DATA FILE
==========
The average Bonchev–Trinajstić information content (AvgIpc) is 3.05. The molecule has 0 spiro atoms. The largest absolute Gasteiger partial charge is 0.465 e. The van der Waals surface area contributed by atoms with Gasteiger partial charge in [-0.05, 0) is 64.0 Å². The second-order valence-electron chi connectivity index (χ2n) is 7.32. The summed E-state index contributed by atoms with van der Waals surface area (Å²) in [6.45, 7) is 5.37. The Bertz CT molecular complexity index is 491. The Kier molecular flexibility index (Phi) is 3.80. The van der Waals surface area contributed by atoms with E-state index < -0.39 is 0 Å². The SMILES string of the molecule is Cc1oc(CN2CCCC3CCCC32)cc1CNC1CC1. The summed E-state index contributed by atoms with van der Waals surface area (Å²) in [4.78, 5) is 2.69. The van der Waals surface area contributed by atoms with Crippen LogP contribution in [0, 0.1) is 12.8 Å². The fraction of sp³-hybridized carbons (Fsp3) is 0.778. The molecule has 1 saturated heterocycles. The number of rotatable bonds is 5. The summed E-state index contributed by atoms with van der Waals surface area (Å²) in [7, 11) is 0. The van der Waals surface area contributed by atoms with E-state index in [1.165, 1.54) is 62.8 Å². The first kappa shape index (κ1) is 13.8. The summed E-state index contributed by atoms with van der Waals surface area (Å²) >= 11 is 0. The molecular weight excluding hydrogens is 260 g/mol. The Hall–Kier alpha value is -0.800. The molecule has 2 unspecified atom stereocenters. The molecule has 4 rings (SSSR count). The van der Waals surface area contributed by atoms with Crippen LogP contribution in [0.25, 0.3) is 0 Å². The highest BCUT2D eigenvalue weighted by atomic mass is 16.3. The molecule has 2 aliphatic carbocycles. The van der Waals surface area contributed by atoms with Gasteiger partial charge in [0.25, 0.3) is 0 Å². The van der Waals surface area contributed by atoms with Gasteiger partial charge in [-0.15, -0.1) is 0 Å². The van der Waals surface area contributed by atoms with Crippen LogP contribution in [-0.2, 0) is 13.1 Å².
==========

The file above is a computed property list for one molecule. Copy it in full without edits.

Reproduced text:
The average Bonchev–Trinajstić information content (AvgIpc) is 3.05. The molecule has 0 spiro atoms. The largest absolute Gasteiger partial charge is 0.465 e. The van der Waals surface area contributed by atoms with Gasteiger partial charge in [-0.05, 0) is 64.0 Å². The second-order valence-electron chi connectivity index (χ2n) is 7.32. The summed E-state index contributed by atoms with van der Waals surface area (Å²) in [6.45, 7) is 5.37. The Bertz CT molecular complexity index is 491. The Kier molecular flexibility index (Phi) is 3.80. The van der Waals surface area contributed by atoms with E-state index < -0.39 is 0 Å². The SMILES string of the molecule is Cc1oc(CN2CCCC3CCCC32)cc1CNC1CC1. The summed E-state index contributed by atoms with van der Waals surface area (Å²) in [4.78, 5) is 2.69. The van der Waals surface area contributed by atoms with Crippen LogP contribution in [0, 0.1) is 12.8 Å². The fraction of sp³-hybridized carbons (Fsp3) is 0.778. The molecule has 1 saturated heterocycles. The number of rotatable bonds is 5. The summed E-state index contributed by atoms with van der Waals surface area (Å²) in [7, 11) is 0. The van der Waals surface area contributed by atoms with E-state index in [1.165, 1.54) is 62.8 Å². The first kappa shape index (κ1) is 13.8. The summed E-state index contributed by atoms with van der Waals surface area (Å²) >= 11 is 0. The molecular weight excluding hydrogens is 260 g/mol. The Hall–Kier alpha value is -0.800. The molecule has 2 unspecified atom stereocenters. The molecule has 4 rings (SSSR count). The van der Waals surface area contributed by atoms with Crippen LogP contribution in [0.25, 0.3) is 0 Å². The highest BCUT2D eigenvalue weighted by atomic mass is 16.3. The molecule has 2 aliphatic carbocycles. The van der Waals surface area contributed by atoms with Gasteiger partial charge in [0.25, 0.3) is 0 Å². The van der Waals surface area contributed by atoms with Gasteiger partial charge in [-0.15, -0.1) is 0 Å². The van der Waals surface area contributed by atoms with Crippen LogP contribution in [-0.2, 0) is 13.1 Å².